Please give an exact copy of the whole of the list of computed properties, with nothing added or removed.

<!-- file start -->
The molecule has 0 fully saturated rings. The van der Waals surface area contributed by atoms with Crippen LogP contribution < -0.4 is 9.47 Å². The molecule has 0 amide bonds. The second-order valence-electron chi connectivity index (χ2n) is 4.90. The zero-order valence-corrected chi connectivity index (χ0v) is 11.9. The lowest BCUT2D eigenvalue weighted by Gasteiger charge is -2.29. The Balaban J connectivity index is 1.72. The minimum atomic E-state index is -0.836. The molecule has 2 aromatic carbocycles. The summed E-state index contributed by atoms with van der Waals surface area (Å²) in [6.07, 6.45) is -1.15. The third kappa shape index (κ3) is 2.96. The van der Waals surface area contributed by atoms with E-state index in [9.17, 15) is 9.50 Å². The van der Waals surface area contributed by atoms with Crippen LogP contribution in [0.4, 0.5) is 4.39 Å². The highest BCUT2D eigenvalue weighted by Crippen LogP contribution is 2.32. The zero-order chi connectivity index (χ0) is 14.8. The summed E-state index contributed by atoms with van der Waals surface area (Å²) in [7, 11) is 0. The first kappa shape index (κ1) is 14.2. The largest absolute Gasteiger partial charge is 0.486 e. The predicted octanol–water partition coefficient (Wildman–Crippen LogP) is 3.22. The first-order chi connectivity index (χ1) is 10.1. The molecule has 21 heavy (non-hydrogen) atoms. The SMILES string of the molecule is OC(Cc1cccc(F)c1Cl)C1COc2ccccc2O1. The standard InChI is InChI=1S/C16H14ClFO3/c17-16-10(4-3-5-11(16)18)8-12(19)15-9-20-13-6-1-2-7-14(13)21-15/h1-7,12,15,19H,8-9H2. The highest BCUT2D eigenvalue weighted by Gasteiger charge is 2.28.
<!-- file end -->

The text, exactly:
The molecule has 0 fully saturated rings. The van der Waals surface area contributed by atoms with Crippen LogP contribution < -0.4 is 9.47 Å². The molecule has 0 amide bonds. The second-order valence-electron chi connectivity index (χ2n) is 4.90. The zero-order valence-corrected chi connectivity index (χ0v) is 11.9. The lowest BCUT2D eigenvalue weighted by Gasteiger charge is -2.29. The Balaban J connectivity index is 1.72. The minimum atomic E-state index is -0.836. The molecule has 2 aromatic carbocycles. The summed E-state index contributed by atoms with van der Waals surface area (Å²) in [6.07, 6.45) is -1.15. The third kappa shape index (κ3) is 2.96. The van der Waals surface area contributed by atoms with E-state index in [9.17, 15) is 9.50 Å². The van der Waals surface area contributed by atoms with Crippen LogP contribution in [0.4, 0.5) is 4.39 Å². The highest BCUT2D eigenvalue weighted by Crippen LogP contribution is 2.32. The zero-order chi connectivity index (χ0) is 14.8. The summed E-state index contributed by atoms with van der Waals surface area (Å²) in [7, 11) is 0. The first kappa shape index (κ1) is 14.2. The largest absolute Gasteiger partial charge is 0.486 e. The predicted octanol–water partition coefficient (Wildman–Crippen LogP) is 3.22. The first-order chi connectivity index (χ1) is 10.1. The molecule has 21 heavy (non-hydrogen) atoms. The SMILES string of the molecule is OC(Cc1cccc(F)c1Cl)C1COc2ccccc2O1. The standard InChI is InChI=1S/C16H14ClFO3/c17-16-10(4-3-5-11(16)18)8-12(19)15-9-20-13-6-1-2-7-14(13)21-15/h1-7,12,15,19H,8-9H2. The highest BCUT2D eigenvalue weighted by Gasteiger charge is 2.28.